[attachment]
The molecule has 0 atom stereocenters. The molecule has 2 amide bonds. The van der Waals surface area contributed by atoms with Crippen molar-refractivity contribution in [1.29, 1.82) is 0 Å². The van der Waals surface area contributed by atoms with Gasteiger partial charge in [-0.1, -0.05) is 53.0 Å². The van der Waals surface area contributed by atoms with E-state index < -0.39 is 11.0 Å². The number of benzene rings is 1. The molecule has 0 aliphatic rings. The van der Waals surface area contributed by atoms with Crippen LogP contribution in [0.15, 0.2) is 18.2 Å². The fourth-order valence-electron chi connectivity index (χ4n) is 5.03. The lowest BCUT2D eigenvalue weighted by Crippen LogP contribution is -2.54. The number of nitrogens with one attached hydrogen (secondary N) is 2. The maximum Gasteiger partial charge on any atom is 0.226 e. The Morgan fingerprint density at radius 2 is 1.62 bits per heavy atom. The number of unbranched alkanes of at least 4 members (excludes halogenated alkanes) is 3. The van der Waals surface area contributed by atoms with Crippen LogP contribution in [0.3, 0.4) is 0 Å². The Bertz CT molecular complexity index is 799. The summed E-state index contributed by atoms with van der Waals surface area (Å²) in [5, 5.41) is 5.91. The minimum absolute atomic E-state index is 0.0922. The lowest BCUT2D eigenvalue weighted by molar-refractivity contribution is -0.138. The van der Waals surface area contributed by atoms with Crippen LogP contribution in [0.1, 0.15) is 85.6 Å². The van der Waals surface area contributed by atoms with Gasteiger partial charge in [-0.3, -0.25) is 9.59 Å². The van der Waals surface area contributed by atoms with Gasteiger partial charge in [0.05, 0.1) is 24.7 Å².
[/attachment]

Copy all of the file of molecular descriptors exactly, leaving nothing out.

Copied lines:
The molecule has 0 atom stereocenters. The molecule has 2 amide bonds. The van der Waals surface area contributed by atoms with Crippen molar-refractivity contribution in [1.29, 1.82) is 0 Å². The van der Waals surface area contributed by atoms with Gasteiger partial charge in [-0.1, -0.05) is 53.0 Å². The van der Waals surface area contributed by atoms with E-state index < -0.39 is 11.0 Å². The number of benzene rings is 1. The molecule has 0 aliphatic rings. The van der Waals surface area contributed by atoms with Crippen LogP contribution in [0.15, 0.2) is 18.2 Å². The fourth-order valence-electron chi connectivity index (χ4n) is 5.03. The lowest BCUT2D eigenvalue weighted by Crippen LogP contribution is -2.54. The number of nitrogens with one attached hydrogen (secondary N) is 2. The maximum Gasteiger partial charge on any atom is 0.226 e. The Morgan fingerprint density at radius 2 is 1.62 bits per heavy atom. The number of unbranched alkanes of at least 4 members (excludes halogenated alkanes) is 3. The van der Waals surface area contributed by atoms with Crippen LogP contribution in [0.3, 0.4) is 0 Å². The Bertz CT molecular complexity index is 799. The summed E-state index contributed by atoms with van der Waals surface area (Å²) in [5, 5.41) is 5.91. The minimum absolute atomic E-state index is 0.0922. The lowest BCUT2D eigenvalue weighted by molar-refractivity contribution is -0.138. The van der Waals surface area contributed by atoms with Crippen LogP contribution in [0.1, 0.15) is 85.6 Å². The van der Waals surface area contributed by atoms with Gasteiger partial charge in [-0.3, -0.25) is 9.59 Å². The van der Waals surface area contributed by atoms with Gasteiger partial charge in [0.05, 0.1) is 24.7 Å².